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Eur J Clin Nutr. 2002 Aug;56 Suppl 3:S73-6.

Nutrition and the immune system from birth to old age.

Author information

1
Memorial University of Newfoundland, WHO Centre for Nutritional Immunology, Janeway Child Health Centre, St John's, Canada. rkchandra_2000@yahoo.com

Abstract

For millennia, food has been at the center of social events, in times of joy and in times of sorrow. Protein-energy malnutrition is associated with a significant impairment of cell-mediated immunity, phagocyte function, complement system, secretory immunoglobulin A antibody concentrations, and cytokine production. Deficiency of single nutrients also results in altered immune response: this is observed even when the deficiency state is relatively mild. Of the micronutrients, zinc, selenium, iron, copper, vitamins A, C, E and B(6), and folic acid have important influences on immune responses. Overnutrition and obesity also reduce immunity. Low-birth-weight infants have a prolonged impairment of cell-mediated immunity that can be partly restored by providing extra amounts of dietary zinc. In the elderly, impaired immunity can be enhanced by modest amounts of a combination of micronutrients. These findings have considerable practical and public health significance.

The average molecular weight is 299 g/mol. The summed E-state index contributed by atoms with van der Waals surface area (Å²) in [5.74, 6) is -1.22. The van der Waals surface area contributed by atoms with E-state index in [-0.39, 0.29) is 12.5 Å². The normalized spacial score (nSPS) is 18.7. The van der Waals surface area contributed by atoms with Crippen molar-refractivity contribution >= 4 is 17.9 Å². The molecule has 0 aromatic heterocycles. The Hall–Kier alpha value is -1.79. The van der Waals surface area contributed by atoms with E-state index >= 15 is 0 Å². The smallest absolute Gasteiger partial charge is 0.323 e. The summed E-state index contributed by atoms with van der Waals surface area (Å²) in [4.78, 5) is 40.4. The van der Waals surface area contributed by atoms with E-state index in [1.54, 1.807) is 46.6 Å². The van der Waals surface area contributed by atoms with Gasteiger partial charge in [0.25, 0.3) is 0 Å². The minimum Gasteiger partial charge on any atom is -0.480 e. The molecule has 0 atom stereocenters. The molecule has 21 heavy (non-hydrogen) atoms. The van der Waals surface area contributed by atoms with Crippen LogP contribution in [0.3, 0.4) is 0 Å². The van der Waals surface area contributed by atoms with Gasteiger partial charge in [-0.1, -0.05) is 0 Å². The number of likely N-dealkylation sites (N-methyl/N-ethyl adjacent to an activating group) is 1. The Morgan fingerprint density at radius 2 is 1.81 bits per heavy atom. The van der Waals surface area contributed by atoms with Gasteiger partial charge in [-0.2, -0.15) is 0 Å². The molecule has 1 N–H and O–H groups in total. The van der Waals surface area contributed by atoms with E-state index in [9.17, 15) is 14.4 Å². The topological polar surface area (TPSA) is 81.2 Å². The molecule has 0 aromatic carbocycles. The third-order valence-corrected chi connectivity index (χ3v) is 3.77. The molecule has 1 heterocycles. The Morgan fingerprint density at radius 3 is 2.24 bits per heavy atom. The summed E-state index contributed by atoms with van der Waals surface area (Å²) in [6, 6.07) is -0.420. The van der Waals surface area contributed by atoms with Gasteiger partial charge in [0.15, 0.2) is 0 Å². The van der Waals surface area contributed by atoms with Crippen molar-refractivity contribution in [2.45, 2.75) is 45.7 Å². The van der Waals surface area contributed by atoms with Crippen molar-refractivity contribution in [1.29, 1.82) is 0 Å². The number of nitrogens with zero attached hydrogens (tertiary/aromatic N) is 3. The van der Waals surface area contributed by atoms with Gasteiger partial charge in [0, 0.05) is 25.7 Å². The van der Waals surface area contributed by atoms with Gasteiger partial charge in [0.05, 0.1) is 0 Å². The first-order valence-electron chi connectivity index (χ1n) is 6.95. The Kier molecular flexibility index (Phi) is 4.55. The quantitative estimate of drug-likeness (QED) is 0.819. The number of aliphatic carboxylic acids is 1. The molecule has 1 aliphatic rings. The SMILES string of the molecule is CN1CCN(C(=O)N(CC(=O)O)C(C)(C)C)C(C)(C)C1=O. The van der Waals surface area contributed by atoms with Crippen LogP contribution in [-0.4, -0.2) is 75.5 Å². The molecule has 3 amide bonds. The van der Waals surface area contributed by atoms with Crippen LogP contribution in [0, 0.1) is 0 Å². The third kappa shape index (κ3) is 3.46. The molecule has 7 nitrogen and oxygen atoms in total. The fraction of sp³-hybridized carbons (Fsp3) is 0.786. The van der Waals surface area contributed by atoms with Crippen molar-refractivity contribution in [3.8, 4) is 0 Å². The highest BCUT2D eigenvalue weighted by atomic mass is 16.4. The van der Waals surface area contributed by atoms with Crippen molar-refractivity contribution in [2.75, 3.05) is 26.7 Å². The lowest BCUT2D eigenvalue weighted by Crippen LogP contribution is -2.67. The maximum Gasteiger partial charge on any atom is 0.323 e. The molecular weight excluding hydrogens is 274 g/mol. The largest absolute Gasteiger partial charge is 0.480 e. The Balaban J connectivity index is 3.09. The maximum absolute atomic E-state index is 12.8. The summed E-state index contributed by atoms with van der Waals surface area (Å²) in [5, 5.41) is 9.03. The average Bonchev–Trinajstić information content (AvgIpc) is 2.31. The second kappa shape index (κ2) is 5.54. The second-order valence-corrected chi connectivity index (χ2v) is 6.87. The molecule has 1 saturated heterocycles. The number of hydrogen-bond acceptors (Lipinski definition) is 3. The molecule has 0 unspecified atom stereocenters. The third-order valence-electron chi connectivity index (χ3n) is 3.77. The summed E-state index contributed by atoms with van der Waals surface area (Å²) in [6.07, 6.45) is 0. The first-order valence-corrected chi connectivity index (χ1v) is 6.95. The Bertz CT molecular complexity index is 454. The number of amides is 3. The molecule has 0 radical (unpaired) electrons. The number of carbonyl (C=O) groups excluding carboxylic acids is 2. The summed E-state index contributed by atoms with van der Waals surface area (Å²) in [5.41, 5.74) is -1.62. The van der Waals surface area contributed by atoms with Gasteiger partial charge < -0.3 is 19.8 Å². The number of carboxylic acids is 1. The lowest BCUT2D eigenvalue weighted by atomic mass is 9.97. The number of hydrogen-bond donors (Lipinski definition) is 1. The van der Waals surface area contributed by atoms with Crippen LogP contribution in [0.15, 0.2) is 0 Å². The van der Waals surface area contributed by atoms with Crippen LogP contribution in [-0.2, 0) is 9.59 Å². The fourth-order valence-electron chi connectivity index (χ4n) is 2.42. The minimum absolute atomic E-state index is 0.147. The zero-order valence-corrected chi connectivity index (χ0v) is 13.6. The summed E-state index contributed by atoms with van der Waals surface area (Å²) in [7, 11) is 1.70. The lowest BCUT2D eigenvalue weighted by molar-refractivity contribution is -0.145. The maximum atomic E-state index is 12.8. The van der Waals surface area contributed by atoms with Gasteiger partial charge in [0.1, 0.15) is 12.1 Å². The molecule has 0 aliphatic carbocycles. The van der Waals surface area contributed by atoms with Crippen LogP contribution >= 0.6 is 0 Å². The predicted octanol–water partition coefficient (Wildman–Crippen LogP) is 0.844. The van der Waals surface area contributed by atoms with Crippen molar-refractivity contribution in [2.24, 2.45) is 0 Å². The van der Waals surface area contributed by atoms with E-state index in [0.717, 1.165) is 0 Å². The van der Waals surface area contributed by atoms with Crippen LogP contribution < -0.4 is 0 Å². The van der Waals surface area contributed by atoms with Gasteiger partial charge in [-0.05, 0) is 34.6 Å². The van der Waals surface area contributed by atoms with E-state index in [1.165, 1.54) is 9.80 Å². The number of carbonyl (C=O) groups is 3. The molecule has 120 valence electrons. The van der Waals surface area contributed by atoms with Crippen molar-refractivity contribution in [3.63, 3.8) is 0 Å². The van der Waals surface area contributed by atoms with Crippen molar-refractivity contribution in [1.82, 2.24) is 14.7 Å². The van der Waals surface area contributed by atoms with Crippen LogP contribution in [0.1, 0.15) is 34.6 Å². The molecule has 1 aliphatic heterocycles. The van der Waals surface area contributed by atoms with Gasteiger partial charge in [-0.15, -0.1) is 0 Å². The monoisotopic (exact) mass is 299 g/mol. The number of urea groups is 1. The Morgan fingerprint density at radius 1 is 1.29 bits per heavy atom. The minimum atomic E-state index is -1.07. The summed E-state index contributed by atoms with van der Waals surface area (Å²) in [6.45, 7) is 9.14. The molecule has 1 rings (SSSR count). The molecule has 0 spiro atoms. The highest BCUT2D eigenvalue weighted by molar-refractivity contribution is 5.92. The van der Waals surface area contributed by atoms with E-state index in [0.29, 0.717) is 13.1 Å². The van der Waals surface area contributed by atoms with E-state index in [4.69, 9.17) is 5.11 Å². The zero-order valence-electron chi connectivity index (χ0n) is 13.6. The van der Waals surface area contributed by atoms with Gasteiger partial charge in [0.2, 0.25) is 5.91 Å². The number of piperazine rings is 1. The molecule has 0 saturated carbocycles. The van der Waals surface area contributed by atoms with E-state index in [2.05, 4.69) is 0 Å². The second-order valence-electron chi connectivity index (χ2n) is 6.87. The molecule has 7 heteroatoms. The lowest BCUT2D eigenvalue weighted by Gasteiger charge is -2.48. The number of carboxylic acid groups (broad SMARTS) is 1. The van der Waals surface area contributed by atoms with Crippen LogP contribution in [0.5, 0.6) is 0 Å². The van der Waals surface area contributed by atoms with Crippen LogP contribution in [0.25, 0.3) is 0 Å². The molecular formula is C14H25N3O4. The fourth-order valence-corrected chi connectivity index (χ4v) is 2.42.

PMID:
12142969
DOI:
10.1038/sj.ejcn.1601492
[Indexed for MEDLINE]
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